Commercial shellfish harvesters know to check for shellfish closures after the rain, but many visitors to the area do not know that water quality affects shellfish.
Jenkins said that the staff hears of a number of visitors that come to the area and have no idea they can’t go clamming in a certain spot. “They don’t make a connection between water quality and shellfish being filter feeders being potentially hazardous to consume from the wrong areas.”
Regarding recreational shellfish harvesting, folks need to know there are regulations for size, season and areas where they can shellfish. They can contact the Division of Marine Fisheries or Shellfish sanitation for more information.
Jenkins added that one other thing to remember for recreational shellfish harvesting is that after harvest, bacteria can multiply rapidly if left in the heat. It’s important to keep the shellfish cool and refrigerated prior to consumption.
A big issue with shellfish is naturally occurring bacteria, vibrio, which can cause illness, and there are many different species of the bacteria that have nothing to do with pollution that are present in greater numbers in warmer months, Jenkins said. Someone who is immunocompromised, such from diabetes or cancer, should avoid eating raw shellfish.
Stormwater and wastewater are two big inputs that affect water quality, Jenkins said.
Major impacts would be stormwater and the associated runoff from the land, which would include failing septic systems, sewer breaks, sewer discharges, manhole overflows, wildlife and domestic pet waste, “Anything like that on the land, when it rains hard is for sure rushing right into the water with little or no treatment.”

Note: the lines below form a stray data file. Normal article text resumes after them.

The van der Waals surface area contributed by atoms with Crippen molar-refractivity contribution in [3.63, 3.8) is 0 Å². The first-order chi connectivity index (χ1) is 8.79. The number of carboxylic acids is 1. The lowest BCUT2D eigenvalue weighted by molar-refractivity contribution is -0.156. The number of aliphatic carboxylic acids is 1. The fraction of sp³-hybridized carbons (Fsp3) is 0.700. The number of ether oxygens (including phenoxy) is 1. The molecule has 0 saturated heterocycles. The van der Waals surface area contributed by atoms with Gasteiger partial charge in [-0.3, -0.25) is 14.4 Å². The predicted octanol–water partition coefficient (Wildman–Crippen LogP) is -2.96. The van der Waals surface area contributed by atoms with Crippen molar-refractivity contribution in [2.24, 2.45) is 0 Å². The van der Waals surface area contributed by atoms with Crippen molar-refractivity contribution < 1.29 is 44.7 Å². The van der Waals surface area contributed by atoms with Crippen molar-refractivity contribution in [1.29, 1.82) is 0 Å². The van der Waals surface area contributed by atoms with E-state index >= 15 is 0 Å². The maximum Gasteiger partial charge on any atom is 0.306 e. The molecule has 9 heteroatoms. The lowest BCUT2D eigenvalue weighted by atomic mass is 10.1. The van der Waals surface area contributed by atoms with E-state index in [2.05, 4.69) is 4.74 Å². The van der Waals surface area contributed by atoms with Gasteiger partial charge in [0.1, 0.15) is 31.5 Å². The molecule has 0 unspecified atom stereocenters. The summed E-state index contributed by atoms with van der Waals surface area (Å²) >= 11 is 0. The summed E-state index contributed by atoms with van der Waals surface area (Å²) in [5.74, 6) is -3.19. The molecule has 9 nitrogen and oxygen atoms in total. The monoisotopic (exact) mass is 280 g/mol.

Jenkins said municipal wastewater would be another potential impact. With infrastructure issues associated with wastewater treatment plants, such as failures of collection systems, lift stations and mechanical or disinfection systems, “there’s a number of things with municipal systems that can cause discharge of partially treated or untreated water that would be a real big issue with both recreational swimmers and shellfish.”
Potts added that while they don’t have monitoring sites adjacent to all waters near urban areas, “Any place you have a lot of dockage and boats with heads, those are good places that people may not want to fish or swim.”
For the most part, Potts added, ocean beaches aren’t really affected by stormwater, “Sound side (areas) are typically more affected by rainfall and runoff than the ocean side.”
There are spots ocean side that are permanently posted such as where storm drains discharge in both Nags Head and near the Bogue Inlet Pier in Emerald Isle. There is a sign posted to let beachgoers know that if the pipe is discharging, to stay at least 200 feet away on either side of it. They advise that children should not play in the discharge.
Potts said after heavy rainfall, folks shouldn’t go swimming immediately. “I would wait for a couple tidal cycles to exchange before swimming again,” That goes not just for estuarine waters; that goes for inland bodies of water as well. They have the same stormwater issues here.
“The rain is basically rinsing the landscape and all of that ends up in the body of water,” Potts added. “The problem is that when you have runoff, all the little particles and all the sediment going in with the stormwater has got bacteria connected to it.”
One way to slow bacteria and viruses from going into the water is infiltration into the soil. Infiltration basins are good treatment options to manage stormwater, Jenkins said. With infiltration basins, there’s a thin layer of water that should soak in within a day or two and help improve water quality.
During heavy rains, they “make temporary closures and then wait for it to clear up after several days or weeks and go resample the waters to make sure it’s returned to normal before reopening the harvest,” Jenkins said. “It affects the industry, but we have to do it for public health aspect.”